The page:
British married couple Jane and Tom Roland have just moved into a brand new house in the quiet English countryside. The two have two children and have maxed out their budget and finances. Things are looking dour. But, Jane, a veteran of the script-writing business, receives a call from an old colleague. They want to hire her to produce a documentary script on British porcelain (sounds dreadful) in London. The problem is that it's a 9-5 job which requires Jane to commute round-trip by train. With Tom working as an architect, who will watch the couple's two little children? Enter the mysterious Myfanwy McGregor. 

Mrs. McGregor and her little daughter Susan accept a babysitting gig to watch the couple's two children during the day. However, Mrs. McGregor makes it very clear that she will leave the two children alone in the house if Jane is one second late. Along with this bizarre motherly behavior, Mrs. McGregor also has a weird diet, provokes Jane and Tom's daughter into a trance-like paranoia, and seems to hide an ulterior motive. What the heck is happening in this British Hell House?

At just under 130 pages, Joan Aiken's mystery-suspense novel is a tight page-turner that orchestrates an eerie vibe while maintaining a traditional romantic intrigue. Jane's affection for a neighbor takes center stage along with the slow erosion of her marriage to Tom. The mystery is unveiled with 30 pages to go, making the long chase scene a really effective climax. While Aiken isn't as good as Elisabeth Sanxay Holding, this novel reminded me of her writing, specifically a 1955 short called “The Strange Children”, which is also a creepy babysitting tale. If you like that sort of thing, then this is an easy recommendation.

Wednesday, February 14, 2024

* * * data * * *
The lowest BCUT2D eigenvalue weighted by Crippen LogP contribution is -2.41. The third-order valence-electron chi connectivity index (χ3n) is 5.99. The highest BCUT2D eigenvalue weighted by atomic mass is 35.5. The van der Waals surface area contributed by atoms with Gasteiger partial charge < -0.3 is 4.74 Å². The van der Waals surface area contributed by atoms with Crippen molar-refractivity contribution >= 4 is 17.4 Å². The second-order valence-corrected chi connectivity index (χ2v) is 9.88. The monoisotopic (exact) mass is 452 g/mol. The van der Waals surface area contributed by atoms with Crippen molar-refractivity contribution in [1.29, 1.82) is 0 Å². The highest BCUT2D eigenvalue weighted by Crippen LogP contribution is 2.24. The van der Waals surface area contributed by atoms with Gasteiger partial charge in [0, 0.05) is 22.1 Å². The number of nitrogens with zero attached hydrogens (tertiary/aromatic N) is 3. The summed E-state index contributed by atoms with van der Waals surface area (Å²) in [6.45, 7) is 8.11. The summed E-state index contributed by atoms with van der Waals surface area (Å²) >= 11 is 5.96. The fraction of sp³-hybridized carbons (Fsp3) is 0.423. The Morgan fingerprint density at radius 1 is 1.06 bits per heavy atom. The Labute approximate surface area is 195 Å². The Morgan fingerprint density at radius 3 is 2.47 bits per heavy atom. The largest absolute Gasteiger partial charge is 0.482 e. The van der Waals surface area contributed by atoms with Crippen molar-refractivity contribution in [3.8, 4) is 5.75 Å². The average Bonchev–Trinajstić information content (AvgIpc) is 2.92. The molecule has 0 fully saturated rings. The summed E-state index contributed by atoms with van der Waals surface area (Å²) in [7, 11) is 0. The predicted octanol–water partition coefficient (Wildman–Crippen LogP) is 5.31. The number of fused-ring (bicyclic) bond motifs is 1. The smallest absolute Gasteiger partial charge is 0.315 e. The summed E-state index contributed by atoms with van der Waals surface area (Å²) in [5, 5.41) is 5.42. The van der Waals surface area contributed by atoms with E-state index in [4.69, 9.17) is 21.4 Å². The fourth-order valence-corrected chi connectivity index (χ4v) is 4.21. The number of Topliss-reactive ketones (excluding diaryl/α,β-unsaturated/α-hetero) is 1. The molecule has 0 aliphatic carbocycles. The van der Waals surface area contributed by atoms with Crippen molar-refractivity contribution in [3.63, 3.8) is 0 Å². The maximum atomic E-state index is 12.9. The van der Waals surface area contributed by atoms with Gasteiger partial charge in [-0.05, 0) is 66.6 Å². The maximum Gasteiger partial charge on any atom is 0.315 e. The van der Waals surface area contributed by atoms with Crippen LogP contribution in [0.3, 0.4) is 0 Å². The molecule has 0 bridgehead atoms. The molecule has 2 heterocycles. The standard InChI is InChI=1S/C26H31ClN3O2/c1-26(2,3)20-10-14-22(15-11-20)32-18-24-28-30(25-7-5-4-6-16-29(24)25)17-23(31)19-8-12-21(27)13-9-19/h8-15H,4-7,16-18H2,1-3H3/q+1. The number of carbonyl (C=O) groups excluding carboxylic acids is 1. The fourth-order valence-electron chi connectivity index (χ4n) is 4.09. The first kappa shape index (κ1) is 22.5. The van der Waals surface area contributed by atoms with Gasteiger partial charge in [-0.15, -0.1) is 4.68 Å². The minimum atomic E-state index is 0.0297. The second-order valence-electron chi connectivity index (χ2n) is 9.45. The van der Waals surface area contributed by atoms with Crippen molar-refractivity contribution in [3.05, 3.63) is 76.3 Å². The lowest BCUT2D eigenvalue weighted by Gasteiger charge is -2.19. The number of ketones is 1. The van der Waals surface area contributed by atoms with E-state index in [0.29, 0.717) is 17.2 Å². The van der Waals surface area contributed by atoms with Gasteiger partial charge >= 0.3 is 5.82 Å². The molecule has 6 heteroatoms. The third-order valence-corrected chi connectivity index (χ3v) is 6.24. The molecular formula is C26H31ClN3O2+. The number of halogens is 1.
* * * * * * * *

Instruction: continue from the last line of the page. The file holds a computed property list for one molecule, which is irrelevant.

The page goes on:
Chip Harrison #03 - Make Out with Murder

The Chip Harrison series by Lawrence Block is a very interesting anomaly in his career. The first two books are first-person adolescent sex romps ostensibly authored by a horny teenage boy named Chip Harrison. The novels are delightful coming-of-age narratives written in the colloquial style of J.D. Salinger’s A Catcher in the Rye.

Thereafter, Block resurrected the character for two more novels and a short story that fall squarely into the mystery genre. 1974’s Make Out With Murder is the the third Chip Harrison paperback, but the first Chip Harrison mystery.

The story is an overt Nero Wolfe pastiche or parody. In his quest to find “A Job with a Future,” Chip accepts an apprenticeship with a quirky armchair private investigator named Leo Haig. Chip does the legwork on the streets, and Leo connects the dots to solve the cases with his allegedly-superior mind.

The underlying mystery in this installment involves a hippie chick who dies of a heroin overdose. Chip is convinced it was a murder and sets out to solve the case with Leo directing traffic from his home.

It’s a pretty basic mystery of the “interview lots of people and get your ass kicked occasionally” variety. But analyzing this as a mystery novel misses the point: This is a Chip Harrison novel, and he’s one of the most lovable lead characters in genre fiction. He’s earnest and funny and smart and wants to get laid like a normal, young guy. He’s the kind of narrator you want to spend time with regardless of the plot.

There are lots of references to the works of other mystery authors including Rex Stout, Ross Macdonald, Arthur Conan Doyle, and Fredric Brown. Fans of the whodunnit genre will have a good time here. It’s not Block’s masterpiece, but it’s definitely a breezy, fun read. Recommended. 

Buy a copy of the book HERE.

Saturday, February 10, 2024

Ki-Gor - And the Secret Legions of Simba